13 Feb 2009 Posted in Speeches
Sir, let me first address Ms Ellen Lee’s comments concerning community mediation.
MinLaw has been actively promoting the use of community mediation through various measures. We have established an effective community mediation service, with a network of Community Mediation Centres or CMCs and a strong pool of trained volunteer mediators, currently standing at 132. We have also strengthened our Magistrates’ referral framework and worked closely with key partners such as the police, Housing and Development Board, the Courts, Grassroots Advisers and other key frontline agencies to ensure that appropriate cases are channelled to the CMC as early as possible. So, these efforts have yielded positive results. In the past three years, CMC handled yearly an average of about 550 to 650 mediation sessions with a 70 to 75 per cent success rate. In other words, three out of four cases resulted in mediated agreements. For cases that were not successfully mediated, the opportunity that the parties had to hear each other out before a neutral third party would have had a salutary effect.
As Ms Lee points out, currently, the three main challenges are firstly, getting the parties to come to the CMC; secondly, getting them to abide by the mediated settlements; and thirdly, the need for an avenue to obtain final adjudication when cases cannot be resolved through mediation.
Legislative Framework - CPC Amendments
- Sir, we have been working on these issues. On the first, whilst not fully convinced that making mediation compulsory is the way to go, we have, taken steps to nudge the parties towards mediating their dispute. The first was taken about four years ago, when we interposed Persuaders to seek out unwilling parties, to convince them to give mediation a try. Soon, we will take another step when we amend the Criminal Procedure Code or CPC. An amendment provides that Police will, in an appropriate case, refer the parties to mediate at the CMC. And another amendment will provide that where any party fails or refuses to go for mediation without reasonable cause, and after such referral, should the case escalate to the Court thereafter, the Court may draw such inference from the refusal as it considers proper. Now this way, parties who refuse to appear for mediation when the other party has requested for it, following a Police referral, will know that there may be consequences to their refusal.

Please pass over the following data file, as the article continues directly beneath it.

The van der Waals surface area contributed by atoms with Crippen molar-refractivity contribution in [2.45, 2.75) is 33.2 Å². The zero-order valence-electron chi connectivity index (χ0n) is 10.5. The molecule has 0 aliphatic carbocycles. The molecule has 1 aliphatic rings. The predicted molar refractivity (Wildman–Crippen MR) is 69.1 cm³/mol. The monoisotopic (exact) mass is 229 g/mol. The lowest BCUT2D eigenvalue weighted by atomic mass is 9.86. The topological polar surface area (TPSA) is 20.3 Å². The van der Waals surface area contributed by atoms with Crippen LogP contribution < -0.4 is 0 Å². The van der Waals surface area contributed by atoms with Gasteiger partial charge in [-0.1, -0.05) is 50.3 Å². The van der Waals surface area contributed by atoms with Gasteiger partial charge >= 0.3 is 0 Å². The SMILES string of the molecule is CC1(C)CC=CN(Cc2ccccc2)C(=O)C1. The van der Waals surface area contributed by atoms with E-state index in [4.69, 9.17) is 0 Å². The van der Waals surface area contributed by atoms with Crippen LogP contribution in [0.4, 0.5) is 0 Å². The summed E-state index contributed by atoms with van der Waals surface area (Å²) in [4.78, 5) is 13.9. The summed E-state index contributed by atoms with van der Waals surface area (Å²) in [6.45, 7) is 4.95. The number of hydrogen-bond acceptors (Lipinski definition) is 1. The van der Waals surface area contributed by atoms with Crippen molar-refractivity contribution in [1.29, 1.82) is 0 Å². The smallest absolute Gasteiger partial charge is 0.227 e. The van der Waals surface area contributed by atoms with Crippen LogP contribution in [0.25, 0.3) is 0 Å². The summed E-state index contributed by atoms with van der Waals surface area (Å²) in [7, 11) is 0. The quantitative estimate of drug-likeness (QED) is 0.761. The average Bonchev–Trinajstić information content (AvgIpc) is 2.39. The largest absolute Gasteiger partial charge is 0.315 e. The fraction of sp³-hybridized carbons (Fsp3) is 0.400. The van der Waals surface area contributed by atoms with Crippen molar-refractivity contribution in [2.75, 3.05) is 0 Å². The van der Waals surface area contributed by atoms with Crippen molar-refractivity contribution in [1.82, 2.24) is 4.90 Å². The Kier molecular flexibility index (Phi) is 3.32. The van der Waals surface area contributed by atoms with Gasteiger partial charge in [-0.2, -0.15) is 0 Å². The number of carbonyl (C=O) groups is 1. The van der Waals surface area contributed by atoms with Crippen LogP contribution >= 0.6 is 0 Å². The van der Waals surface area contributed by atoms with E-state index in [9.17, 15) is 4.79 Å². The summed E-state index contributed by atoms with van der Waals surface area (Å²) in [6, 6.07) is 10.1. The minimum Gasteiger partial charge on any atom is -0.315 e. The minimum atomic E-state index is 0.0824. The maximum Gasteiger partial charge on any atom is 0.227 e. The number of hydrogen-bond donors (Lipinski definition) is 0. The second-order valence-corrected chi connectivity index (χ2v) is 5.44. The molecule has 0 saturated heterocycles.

CMC Settlement Agreements - Re-Mediation Clause
- On the second issue of enforcing the parties’ agreements, CMC’s role is to provide the parties with a neutral platform to jointly work out a mutually acceptable solution to their problem. It does not have an enforcement function. The settlements arrived at between the parties are binding on them essentially as private agreements, arrived at through negotiation and consent. As agreements, they are enforceable in a Civil Court in the event of a breach. It is not for the CMC to secure the enforcement of such private agreements on the parties’ behalf.
- Nevertheless, I appreciate the point that Ms Lee makes. Hence, the CMC has reviewed its template for settlement agreements, and will incorporate into them a dispute resolution clause that will route any disagreement concerning the mediated results back to the CMC for further mediation, if the parties agree. This will give the parties some assurance that after mediating the dispute, CMC can still play a role to help them work out their differences.
- I hope that these two enhancements will incentivise disputing parties to exhaust all mediation options before considering going to the Courts.
- On the third issue of providing a forum for adjudication should mediation fail, the Neighourhood Court was established by the Subordinate Courts last year precisely to fulfill this role. This Court is presided by lay Justices of the Peace who are senior lawyers with experience in such matters. Five were appointed last year and have so far heard three cases. Thus, we do have in place a system to deal with these disputes.